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Two incidents in the past seven days have drawn attention to the business of celebrity endorsements. First, actor Shah Rukh Khan, who endorses at least a dozen brands, came under fire after his son Aryan was arrested by the Narcotics Control Bureau in a drug probe. News reports said edtech firm Byju’s, which uses Khan as brand ambassador, suspended its ad campaign featuring the star, although it was spotted on Star Sports 1 HD during IPL on Wednesday. On Monday, Amitabh Bachchan announced stepping away from his deal with pan masala brand Kamla Pasand, claiming he wasn’t aware the silver-coated elaichi being promoted was a surrogate ad.

Both the stars were being trolled on digital platforms, turning the spotlight on the precarious nature of the endorsement business. Social media complicates it all, said brand strategy expert Harish Bijoor, who runs Harish Bijoor Consults Inc. One finds three kinds of people on social media—the real consumer, the competitor’s trolls and the madman with nothing else to do but deride and chide, Bijoor said. “In this environment, every action and inaction of the brand endorser is watched and used," he added.

Brand experts like him and Samit Sinha, managing partner, Alchemist Brand Consulting, are no fan of celebrity endorsements. Bijoor said it is “the lowest common denominator approach" and Sinha recommends it as the “last resort".

This is not to suggest that celebrities do not benefit brands, but one must be mindful that quite often the risks outweigh the rewards, especially in today’s digital age of intense and constant scrutiny that celebrities are subjected to. “Especially, as the boundaries between their public and private lives have blurred," Sinha said.

Brand ambassadors worked beautifully when endorsement was rare and there was still respect left for the word of the endorser, said Bijoor. Today, consumers view a brand ambassador as a paid entity doing his or her job. “The trust quotient in endorsements is lower. Add to that the brand ambassador’s fallibility or mishaps, and we have an environment of distrust, where trust must reside," Bijoor added.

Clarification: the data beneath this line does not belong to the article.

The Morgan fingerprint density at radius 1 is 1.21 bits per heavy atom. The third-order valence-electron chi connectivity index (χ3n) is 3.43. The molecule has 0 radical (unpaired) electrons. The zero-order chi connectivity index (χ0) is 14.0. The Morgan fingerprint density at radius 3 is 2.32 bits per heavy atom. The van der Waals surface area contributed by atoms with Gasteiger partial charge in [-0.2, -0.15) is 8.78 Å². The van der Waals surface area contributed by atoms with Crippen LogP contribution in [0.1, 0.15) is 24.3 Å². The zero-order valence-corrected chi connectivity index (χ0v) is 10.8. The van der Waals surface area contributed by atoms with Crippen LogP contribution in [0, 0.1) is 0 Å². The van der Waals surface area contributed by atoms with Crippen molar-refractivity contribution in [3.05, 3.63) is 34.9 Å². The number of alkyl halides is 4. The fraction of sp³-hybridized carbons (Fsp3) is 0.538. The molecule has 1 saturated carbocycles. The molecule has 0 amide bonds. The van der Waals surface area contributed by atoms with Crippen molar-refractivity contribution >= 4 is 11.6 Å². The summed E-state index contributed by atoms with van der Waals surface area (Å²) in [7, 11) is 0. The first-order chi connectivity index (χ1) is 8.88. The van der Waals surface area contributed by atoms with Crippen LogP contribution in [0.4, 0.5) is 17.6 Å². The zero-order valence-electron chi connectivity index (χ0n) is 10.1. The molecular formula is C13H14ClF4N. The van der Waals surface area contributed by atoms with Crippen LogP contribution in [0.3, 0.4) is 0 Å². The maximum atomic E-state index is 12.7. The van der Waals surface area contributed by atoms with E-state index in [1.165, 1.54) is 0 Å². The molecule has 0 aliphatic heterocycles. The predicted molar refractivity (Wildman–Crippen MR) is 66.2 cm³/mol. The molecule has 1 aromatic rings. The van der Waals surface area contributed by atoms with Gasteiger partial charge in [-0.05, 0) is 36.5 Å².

Yet, there are advantages for brands to associate with celebrities. The fact remains the trend is not on the wane. Onboarding celebrities provide brands instant recognition, noticeability and even stature. The risks, however, are less predictable.

Even watertight contracts do not insulate brands from the fallout of celebrities getting caught in damaging controversies. However, in the case of Bachchan and Kamla Pasand, the opposite was true. “It was a classic case of a brand ambassador distancing himself from a category that could get rocky," said Bjioor.

Indian law does not permit tobacco or alcohol advertising. Guidelines framed by the Advertising Standards Council of India (ASCI) also state that celebrities should not participate in advertisements of products, which by law require a health warning in their ads or packaging.

Clearly, the veteran actor walked out of the Kamla Pasand deal as the loss in terms of his image—owing to the nature of the product and getting roasted on social media—was greater than the gain in terms of money.

The strategy to hire brand ambassadors should be thought through as the popularity of a celebrity is also transient. “Very few enjoy a constant level of celebrity status over years, let alone decades. Brands, on the other hand, should be built to last," said Sinha.

Sometimes, there’s the risk of the celebrity persona overshadowing the brand to the extent where consumers can recall the celebrity and the ad but not the brand itself, he added.

Despite the very real risks, brands continue to engage celebrities. While it may pay off, it does exclude the possibility of coming up with alternative concepts that could potentially be more effective and probably a lot cheaper and safer.

Sinha finds taking the celebrity endorsement route without first exploring other possibilities as a sign of intellectual laziness and, perhaps, even creative bankruptcy. “I believe that a celebrity is not a substitute for a brand or a communication idea, except in some rare cases, for example, Unilever’s Lux, which was positioned as The Beauty Soap Of The Film Stars," he said.

Sinha couldn’t agree more with American advertising icon Bill Bernbach, when he reportedly said: “We don’t have a lot of money. That’s why we have to think."

Shuchi Bansal is Mint’s media, marketing and advertising editor. Ordinary Post will look at pre-ssing issues related to all three. Or just fun stuff.

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